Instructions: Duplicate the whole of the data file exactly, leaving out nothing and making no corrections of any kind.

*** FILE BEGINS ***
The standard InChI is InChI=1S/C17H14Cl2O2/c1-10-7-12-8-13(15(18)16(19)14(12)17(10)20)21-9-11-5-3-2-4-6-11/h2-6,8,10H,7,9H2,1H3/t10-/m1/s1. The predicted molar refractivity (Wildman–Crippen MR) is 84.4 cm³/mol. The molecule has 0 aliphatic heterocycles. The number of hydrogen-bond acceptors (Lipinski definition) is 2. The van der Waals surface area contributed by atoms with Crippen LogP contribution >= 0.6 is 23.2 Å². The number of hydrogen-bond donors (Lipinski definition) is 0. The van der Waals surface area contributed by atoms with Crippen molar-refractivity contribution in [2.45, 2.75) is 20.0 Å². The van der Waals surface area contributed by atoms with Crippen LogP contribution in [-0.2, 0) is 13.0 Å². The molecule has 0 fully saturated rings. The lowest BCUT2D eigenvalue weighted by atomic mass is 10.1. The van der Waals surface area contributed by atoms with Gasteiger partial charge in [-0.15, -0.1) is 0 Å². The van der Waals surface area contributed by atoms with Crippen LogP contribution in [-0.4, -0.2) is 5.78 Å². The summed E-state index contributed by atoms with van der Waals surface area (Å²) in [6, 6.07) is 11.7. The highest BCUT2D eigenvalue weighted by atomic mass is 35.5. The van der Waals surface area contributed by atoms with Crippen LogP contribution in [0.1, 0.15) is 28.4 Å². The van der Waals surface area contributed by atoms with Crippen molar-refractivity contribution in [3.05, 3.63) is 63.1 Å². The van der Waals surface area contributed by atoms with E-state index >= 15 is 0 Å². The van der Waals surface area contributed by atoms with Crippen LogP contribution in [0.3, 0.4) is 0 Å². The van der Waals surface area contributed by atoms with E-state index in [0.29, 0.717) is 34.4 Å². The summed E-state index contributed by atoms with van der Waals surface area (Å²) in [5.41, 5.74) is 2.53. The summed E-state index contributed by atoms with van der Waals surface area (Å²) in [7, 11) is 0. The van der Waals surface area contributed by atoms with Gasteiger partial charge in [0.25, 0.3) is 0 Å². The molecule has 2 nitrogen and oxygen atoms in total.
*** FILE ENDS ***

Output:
The standard InChI is InChI=1S/C17H14Cl2O2/c1-10-7-12-8-13(15(18)16(19)14(12)17(10)20)21-9-11-5-3-2-4-6-11/h2-6,8,10H,7,9H2,1H3/t10-/m1/s1. The predicted molar refractivity (Wildman–Crippen MR) is 84.4 cm³/mol. The molecule has 0 aliphatic heterocycles. The number of hydrogen-bond acceptors (Lipinski definition) is 2. The van der Waals surface area contributed by atoms with Crippen LogP contribution >= 0.6 is 23.2 Å². The number of hydrogen-bond donors (Lipinski definition) is 0. The van der Waals surface area contributed by atoms with Crippen molar-refractivity contribution in [2.45, 2.75) is 20.0 Å². The van der Waals surface area contributed by atoms with Crippen LogP contribution in [-0.2, 0) is 13.0 Å². The molecule has 0 fully saturated rings. The lowest BCUT2D eigenvalue weighted by atomic mass is 10.1. The van der Waals surface area contributed by atoms with Gasteiger partial charge in [-0.15, -0.1) is 0 Å². The van der Waals surface area contributed by atoms with Crippen LogP contribution in [-0.4, -0.2) is 5.78 Å². The summed E-state index contributed by atoms with van der Waals surface area (Å²) in [6, 6.07) is 11.7. The highest BCUT2D eigenvalue weighted by atomic mass is 35.5. The van der Waals surface area contributed by atoms with Crippen LogP contribution in [0.1, 0.15) is 28.4 Å². The van der Waals surface area contributed by atoms with Crippen molar-refractivity contribution in [3.05, 3.63) is 63.1 Å². The van der Waals surface area contributed by atoms with E-state index >= 15 is 0 Å². The van der Waals surface area contributed by atoms with Crippen LogP contribution in [0.3, 0.4) is 0 Å². The van der Waals surface area contributed by atoms with E-state index in [0.29, 0.717) is 34.4 Å². The summed E-state index contributed by atoms with van der Waals surface area (Å²) in [5.41, 5.74) is 2.53. The summed E-state index contributed by atoms with van der Waals surface area (Å²) in [7, 11) is 0. The van der Waals surface area contributed by atoms with Gasteiger partial charge in [0.25, 0.3) is 0 Å². The molecule has 2 nitrogen and oxygen atoms in total.